Jackson freshman racing to become rookie of year

By Kate Agbayani | Jun 21, 2019
Courtesy of: Steve Olesen

The American Power Boat Association (APBA) recently announced Peter Olesen as its 2018 Modified Outboard Rookie of the Year.

Currently in his freshman year at Jackson High School, Olesen started hydroplane racing last December.

He became interested in the sport after his father brought him to the Hydroplane and Race Boat Museum. Olesen’s father always talked about hydroplane racing.

They decided to put their names in a ballot that would allow them to build a boat through the museum’s boat building program.

Luckily, they ended up being selected, which kickstarted Olesen’s career in the sport.

“That was the push we needed to do it,” said Steve Olesen, Peter’s father. “We’d talk about it for years, but we never pulled the trigger.”

Hydroplane racing is comprised of 10-12 powerboats. The boats take three laps around different courses depending on the location.

There are many different class types in hydroplane racing.

The one Olesen is in is J-class (Junior class). It is for hydroplane racers between the ages of 9-15.

Olesen started racing last summer, where he placed seventh in the 200-mod class at Nationals in Moses Lake.

Olesen and his family started building their new boat, a 300 super stock hydroplane, last December and finished the boat a month ago.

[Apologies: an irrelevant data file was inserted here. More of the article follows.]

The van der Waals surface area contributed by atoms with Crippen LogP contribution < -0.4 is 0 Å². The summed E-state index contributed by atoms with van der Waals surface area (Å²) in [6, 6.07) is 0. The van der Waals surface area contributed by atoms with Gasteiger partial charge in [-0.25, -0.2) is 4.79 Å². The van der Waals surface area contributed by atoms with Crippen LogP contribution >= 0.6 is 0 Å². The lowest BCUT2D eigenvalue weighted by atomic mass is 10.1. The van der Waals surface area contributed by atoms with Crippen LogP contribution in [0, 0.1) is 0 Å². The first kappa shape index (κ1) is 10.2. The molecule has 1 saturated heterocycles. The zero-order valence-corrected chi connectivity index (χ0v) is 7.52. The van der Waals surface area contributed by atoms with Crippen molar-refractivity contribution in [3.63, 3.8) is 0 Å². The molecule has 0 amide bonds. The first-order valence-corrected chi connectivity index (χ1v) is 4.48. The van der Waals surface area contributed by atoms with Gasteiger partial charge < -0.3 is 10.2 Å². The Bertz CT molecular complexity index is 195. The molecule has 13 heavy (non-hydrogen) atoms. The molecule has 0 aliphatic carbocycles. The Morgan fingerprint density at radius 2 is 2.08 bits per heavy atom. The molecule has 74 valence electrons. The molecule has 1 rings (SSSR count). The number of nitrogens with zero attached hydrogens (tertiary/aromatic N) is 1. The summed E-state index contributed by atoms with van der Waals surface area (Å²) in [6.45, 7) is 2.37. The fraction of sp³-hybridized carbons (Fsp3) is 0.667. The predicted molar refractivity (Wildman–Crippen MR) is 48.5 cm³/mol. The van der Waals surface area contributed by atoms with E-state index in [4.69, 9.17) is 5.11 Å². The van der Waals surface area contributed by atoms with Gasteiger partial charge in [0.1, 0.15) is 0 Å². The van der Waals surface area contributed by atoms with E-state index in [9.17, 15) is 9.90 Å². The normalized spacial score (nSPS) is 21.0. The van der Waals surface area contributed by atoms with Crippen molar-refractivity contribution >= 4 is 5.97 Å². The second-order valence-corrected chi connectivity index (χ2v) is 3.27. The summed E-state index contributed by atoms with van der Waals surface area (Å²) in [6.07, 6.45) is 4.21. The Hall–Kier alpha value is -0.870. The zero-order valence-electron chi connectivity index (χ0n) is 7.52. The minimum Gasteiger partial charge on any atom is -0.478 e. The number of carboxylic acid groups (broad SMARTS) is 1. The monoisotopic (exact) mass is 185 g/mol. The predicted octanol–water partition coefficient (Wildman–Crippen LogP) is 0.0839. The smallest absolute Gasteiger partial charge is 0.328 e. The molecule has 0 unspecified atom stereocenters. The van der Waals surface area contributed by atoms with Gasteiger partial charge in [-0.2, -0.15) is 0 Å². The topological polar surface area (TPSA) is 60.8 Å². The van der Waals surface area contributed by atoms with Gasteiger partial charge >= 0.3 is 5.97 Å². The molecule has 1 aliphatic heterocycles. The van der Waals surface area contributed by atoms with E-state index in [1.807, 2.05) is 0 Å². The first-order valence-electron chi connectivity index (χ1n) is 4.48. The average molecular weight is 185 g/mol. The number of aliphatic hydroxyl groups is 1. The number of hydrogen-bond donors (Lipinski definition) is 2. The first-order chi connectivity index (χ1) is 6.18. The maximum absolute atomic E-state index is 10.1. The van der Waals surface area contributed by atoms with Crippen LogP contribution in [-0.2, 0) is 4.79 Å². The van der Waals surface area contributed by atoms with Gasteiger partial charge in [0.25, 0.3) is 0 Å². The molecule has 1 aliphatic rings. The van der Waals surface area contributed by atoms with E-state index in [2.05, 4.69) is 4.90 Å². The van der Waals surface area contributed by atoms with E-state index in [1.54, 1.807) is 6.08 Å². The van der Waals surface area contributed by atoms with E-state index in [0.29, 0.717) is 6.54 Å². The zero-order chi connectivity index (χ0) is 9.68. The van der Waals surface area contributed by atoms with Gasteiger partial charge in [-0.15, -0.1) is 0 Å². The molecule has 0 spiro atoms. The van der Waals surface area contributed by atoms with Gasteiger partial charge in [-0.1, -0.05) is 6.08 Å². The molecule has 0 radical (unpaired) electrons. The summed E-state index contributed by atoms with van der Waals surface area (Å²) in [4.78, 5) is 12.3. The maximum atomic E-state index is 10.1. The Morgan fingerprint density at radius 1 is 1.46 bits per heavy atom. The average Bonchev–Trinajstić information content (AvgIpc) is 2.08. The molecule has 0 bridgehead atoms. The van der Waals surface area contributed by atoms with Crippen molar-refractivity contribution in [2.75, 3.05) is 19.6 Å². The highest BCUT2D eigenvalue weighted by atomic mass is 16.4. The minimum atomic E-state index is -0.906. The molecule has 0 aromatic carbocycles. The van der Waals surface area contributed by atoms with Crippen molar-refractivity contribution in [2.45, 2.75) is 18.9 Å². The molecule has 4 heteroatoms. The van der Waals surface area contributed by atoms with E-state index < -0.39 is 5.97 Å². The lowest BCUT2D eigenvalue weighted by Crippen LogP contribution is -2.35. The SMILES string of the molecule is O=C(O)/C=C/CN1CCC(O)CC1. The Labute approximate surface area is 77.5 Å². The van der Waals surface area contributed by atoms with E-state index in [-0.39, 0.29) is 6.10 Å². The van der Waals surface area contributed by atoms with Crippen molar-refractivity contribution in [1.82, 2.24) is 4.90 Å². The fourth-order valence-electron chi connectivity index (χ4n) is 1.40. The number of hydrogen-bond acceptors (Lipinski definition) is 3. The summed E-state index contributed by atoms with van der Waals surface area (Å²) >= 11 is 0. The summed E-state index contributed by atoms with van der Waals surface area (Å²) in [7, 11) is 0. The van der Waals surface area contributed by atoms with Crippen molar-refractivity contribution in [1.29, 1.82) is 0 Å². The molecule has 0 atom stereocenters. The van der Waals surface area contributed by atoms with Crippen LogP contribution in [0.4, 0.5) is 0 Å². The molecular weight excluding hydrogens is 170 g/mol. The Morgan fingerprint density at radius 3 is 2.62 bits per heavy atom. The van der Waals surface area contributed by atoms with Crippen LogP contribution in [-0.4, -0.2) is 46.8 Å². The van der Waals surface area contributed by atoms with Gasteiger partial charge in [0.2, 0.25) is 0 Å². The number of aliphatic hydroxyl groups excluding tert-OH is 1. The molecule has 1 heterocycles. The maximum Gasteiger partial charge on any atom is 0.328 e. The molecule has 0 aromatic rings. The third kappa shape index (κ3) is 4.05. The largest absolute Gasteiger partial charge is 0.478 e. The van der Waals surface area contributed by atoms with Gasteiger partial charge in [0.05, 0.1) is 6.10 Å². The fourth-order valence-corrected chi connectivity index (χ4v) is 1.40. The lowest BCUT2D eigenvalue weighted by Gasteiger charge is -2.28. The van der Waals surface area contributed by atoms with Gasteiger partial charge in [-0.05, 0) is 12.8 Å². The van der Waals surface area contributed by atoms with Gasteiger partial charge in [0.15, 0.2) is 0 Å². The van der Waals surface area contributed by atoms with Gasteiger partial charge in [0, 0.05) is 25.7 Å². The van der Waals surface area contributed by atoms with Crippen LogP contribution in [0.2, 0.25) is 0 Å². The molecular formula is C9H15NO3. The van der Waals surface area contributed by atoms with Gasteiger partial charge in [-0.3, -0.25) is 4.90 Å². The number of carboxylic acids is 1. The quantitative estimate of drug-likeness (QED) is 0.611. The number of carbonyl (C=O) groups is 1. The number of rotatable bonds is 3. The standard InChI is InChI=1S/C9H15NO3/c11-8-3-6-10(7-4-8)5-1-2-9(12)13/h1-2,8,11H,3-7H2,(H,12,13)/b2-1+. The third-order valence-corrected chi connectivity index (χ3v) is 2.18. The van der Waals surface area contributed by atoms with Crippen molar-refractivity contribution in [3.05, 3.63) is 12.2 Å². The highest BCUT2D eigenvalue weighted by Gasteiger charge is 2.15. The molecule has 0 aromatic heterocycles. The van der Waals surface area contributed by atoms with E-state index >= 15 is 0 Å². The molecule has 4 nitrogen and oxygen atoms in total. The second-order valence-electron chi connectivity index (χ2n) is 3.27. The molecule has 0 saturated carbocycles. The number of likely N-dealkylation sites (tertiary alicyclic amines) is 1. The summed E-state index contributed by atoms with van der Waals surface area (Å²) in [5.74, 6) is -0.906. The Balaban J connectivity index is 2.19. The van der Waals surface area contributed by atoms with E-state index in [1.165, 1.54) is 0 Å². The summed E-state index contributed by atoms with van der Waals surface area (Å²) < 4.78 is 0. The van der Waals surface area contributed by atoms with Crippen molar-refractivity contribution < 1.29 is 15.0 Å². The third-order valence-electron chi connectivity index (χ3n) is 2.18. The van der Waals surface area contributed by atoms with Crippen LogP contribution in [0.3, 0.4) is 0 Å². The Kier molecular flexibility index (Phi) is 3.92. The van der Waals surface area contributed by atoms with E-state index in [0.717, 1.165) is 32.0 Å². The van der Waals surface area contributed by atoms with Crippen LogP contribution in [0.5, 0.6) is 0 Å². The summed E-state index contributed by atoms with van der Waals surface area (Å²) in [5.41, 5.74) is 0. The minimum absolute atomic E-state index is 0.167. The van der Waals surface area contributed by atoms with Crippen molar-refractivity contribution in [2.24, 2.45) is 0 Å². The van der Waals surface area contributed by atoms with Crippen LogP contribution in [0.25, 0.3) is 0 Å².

They used their new boat to compete in the annual Silver Lake Regatta at Silver Lake in Everett on June 1. Olesen placed fourth overall out of 10 boats in the competition.

The season continues on till September and starts again the beginning of next year. The schedules can be found Apba.org/racing-schedule.html

Their first season was a large learning curve for them, Steve Olesen said.

Peter Olesen and his father wants to continue to gain better control over their new boat, so that next season they can be more prepared in the water. They also plan to eventually build a faster boat as Olesen moves up in class.

“Driving is super fun,” Peter Olesen said. “It’s very inclusive and (there is) lots of learning involved, but down the road I want to drive faster boats.”

Even though Olesen has growing interest in the sport, he has no current plans to pursue it as a professional career but rather hopes to pursue the Air Force. However, that has not stopped him from doing his best on the course.

No matter his plans for the future, his father believes that hydroplane racing has helped him learn discipline and how to be safe, traits that will be beneficial to him the Air Force.

Olesen’s father also believes that it’s brought a great experience to him and everyone else involved in the sport.

“It’s a family-oriented sport, Peter and I, friends and neighbors, spend hours in our garage learning how to build [a power boat],” Steve Olesen said. “There’s a lot that goes into it. It’s a great experience for families, great for kids to grow ... It’s also been a great thing for Peter.”

Overall, Olesen and his father find that the sport brings people together.

“Your competitors want you there to be helped out,” Peter Olesen said. “You compete on water, but everyone jumps in to help on land.”

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